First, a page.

Hi Kerry,

I don't know that there is much difference in the effect - it's mainly a time thing - the CA goes off fast and the fret stays put quickly -  I suspect one could talk about the water based glues expanding etc and the frets moving a bit but I don't think it's all that relevant to the overall goal of getting a good secure seating for the fret and having a glue that lets go when we need to pull frets.   I recall that gluing frets used to be a topic of some interest and aroused some passionate argument - but nowadays gluing frets in is a standard procedure that we use as a matter of choice. 

I note Thomas James describes his use of hide glue for his fretting - which I can see as having a good gap filling capability and a heat reversible bond (as is CA and yellow glue) which may be a little kinder on old fingerboards and decayed bindings - nice to have as much choice as we do these days.


The benefit of using thin CA and accelerator for me is as simple as time is money.

Since I glue AND clamp the clamp time is minimized to 10 seconds or so with the use of accelerator.  As mentioned in my previous post when one also works in a direction so that the accelerator does not contaminate the fret board where the CA will be applied next one can glue and clamp all frets in a matter of minutes.  I understand that others are gluing too but not everyone also clamps, waits for the glue to set-up, etc.

Lots of ways to do this and lots of claims for how successful one glue or one method is over the others.  I like what I do, what I was taught, because it works very well never leaving me with any loose frets or ends that aren't down, it's fast, easy, and in this method's case we are exploiting the capillary action of very thin CA to do the work for us.  Rusty's excellent explanation of how the glue is not holding the fret but moreover the hardened wood in the slot is holding the fret is right-on in my view too.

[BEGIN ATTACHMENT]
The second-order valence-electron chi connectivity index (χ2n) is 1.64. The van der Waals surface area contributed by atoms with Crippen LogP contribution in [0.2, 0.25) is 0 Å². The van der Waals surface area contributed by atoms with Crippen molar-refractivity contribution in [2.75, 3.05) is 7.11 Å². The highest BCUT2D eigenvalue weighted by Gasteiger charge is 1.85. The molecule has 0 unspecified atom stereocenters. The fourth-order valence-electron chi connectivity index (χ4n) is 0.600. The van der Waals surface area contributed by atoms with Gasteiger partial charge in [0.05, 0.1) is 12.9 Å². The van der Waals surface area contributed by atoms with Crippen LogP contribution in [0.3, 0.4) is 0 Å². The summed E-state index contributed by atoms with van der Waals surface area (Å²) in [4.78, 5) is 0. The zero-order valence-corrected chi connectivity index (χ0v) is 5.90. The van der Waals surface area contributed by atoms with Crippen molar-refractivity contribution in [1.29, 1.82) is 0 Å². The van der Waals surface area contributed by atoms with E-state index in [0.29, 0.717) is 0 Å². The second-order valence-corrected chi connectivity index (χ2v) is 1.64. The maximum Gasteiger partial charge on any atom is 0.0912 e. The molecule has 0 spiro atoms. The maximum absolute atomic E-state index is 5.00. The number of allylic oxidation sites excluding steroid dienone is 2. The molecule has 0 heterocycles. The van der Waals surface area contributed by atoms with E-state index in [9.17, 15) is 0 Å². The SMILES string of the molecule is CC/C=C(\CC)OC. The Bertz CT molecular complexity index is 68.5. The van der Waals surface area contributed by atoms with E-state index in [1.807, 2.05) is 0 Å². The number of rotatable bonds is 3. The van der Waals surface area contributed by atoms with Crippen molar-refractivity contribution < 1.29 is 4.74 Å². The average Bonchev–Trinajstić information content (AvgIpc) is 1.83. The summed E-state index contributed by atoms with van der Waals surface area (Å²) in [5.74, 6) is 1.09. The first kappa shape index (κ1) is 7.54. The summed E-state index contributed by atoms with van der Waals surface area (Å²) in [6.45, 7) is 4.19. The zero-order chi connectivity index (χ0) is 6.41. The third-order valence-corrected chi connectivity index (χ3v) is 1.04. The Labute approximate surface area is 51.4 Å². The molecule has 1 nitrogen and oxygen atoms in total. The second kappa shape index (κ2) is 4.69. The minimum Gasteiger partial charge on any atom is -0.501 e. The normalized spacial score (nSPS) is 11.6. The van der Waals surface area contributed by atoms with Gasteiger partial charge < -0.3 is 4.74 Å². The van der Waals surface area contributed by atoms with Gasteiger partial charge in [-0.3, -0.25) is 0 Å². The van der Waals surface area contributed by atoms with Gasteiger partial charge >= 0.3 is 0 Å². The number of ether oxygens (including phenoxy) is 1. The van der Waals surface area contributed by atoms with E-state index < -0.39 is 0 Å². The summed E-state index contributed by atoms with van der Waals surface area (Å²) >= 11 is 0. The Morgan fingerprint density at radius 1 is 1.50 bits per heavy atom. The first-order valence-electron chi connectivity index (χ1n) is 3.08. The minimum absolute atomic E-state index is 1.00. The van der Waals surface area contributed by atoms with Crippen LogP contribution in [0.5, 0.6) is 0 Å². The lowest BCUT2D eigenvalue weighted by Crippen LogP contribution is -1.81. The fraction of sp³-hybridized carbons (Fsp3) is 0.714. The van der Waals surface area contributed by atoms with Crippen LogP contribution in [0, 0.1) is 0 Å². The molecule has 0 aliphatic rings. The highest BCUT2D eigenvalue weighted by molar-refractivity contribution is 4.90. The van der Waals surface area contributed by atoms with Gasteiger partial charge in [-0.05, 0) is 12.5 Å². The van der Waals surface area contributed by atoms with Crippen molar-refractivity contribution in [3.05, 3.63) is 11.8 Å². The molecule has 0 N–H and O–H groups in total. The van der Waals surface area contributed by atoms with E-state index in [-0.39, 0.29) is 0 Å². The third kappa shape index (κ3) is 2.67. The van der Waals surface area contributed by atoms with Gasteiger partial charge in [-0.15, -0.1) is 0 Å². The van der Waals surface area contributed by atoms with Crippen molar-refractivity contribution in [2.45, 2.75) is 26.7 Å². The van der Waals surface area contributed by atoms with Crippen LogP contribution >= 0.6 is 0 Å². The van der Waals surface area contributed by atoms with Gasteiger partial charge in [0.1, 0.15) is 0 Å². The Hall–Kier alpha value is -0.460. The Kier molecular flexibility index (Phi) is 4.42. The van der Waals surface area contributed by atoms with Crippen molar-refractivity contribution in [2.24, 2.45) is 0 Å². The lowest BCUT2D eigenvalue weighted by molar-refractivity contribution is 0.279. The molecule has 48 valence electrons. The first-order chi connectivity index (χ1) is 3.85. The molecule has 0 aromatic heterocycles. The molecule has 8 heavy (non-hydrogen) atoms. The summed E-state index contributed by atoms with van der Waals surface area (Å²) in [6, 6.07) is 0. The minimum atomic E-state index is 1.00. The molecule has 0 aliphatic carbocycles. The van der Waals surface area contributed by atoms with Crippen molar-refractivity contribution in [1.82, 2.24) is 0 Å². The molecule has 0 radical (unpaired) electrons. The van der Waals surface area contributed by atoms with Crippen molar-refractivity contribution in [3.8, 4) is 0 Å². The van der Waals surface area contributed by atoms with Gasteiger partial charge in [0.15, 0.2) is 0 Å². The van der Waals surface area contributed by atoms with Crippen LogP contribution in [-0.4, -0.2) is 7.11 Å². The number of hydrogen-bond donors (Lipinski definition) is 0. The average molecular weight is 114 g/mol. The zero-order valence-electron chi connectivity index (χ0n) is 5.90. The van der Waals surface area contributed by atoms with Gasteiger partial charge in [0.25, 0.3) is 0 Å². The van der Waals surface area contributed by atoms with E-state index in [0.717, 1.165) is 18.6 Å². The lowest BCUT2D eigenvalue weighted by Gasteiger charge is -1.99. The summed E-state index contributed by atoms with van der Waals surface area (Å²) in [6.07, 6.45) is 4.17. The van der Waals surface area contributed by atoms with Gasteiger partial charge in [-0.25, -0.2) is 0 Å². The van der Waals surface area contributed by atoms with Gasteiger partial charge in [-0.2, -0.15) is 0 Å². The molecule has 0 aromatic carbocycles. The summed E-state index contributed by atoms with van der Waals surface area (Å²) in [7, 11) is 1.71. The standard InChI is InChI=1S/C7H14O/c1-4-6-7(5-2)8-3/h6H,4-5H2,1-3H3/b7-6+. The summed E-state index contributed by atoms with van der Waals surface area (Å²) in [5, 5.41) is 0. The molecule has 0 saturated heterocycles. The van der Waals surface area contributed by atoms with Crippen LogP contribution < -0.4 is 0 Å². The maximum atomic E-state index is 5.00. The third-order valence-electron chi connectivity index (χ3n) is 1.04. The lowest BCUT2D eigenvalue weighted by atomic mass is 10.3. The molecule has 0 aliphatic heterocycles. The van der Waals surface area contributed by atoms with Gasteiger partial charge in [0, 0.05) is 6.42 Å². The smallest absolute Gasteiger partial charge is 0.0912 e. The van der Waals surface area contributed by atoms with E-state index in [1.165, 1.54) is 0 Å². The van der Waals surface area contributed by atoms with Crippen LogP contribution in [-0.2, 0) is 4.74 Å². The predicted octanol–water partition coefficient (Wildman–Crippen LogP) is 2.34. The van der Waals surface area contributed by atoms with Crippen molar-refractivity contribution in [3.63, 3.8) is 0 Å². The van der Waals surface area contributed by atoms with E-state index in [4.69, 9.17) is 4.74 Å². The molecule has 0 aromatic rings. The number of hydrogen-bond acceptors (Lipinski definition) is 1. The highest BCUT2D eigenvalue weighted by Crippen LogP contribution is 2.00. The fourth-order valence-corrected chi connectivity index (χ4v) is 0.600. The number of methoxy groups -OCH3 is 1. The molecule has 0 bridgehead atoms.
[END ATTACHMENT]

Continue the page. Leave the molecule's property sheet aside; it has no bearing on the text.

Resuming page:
There was a claim on another forum that gave us a good laugh in the shop last winter and that claim was that using hide glue in the slots improved the tone of the instrument in a discernible manner....  Wish I could hear that well.....;)  I suspect that those who made this claim were really noticing the difference between the sound of a loose fret and a fret that is well glued in place - now there is a difference there.... that even I can hear.

Well, I'm done with gluing and refretting, I have used regular Scotch office tape and sharpened one edge of a plastic card to squeeze all the air out when sticking it to the board. The idea works wonderfully and even if CA cures completely, no fuss removing it. One thing though, if you're not careful enough some of the glue might seep underneath, but often you only see pores getting a bit wet and doesn't leave any residue at all. Wipe all the glue off before you remove the tape and peel it off sideways, like painters do.

I'm thinking a lot about pregluing slots with gel CA lately, but I'm hammering my frets in so I don't want any splatter or squeeze out and I want to leave the guitar over night to see if any of the frets popped. I'll be soon switching to pressing + hammering combo. I'm always frustrated with bound fingerboards because you cannot wick it on the sides.

I guess I'll be switching to pregluing slots on bound fingerboards eventually.

Here's a pic of it. All of the surronding frets were already glued, don't mind the black spot on the left, it's wood not glue residue :)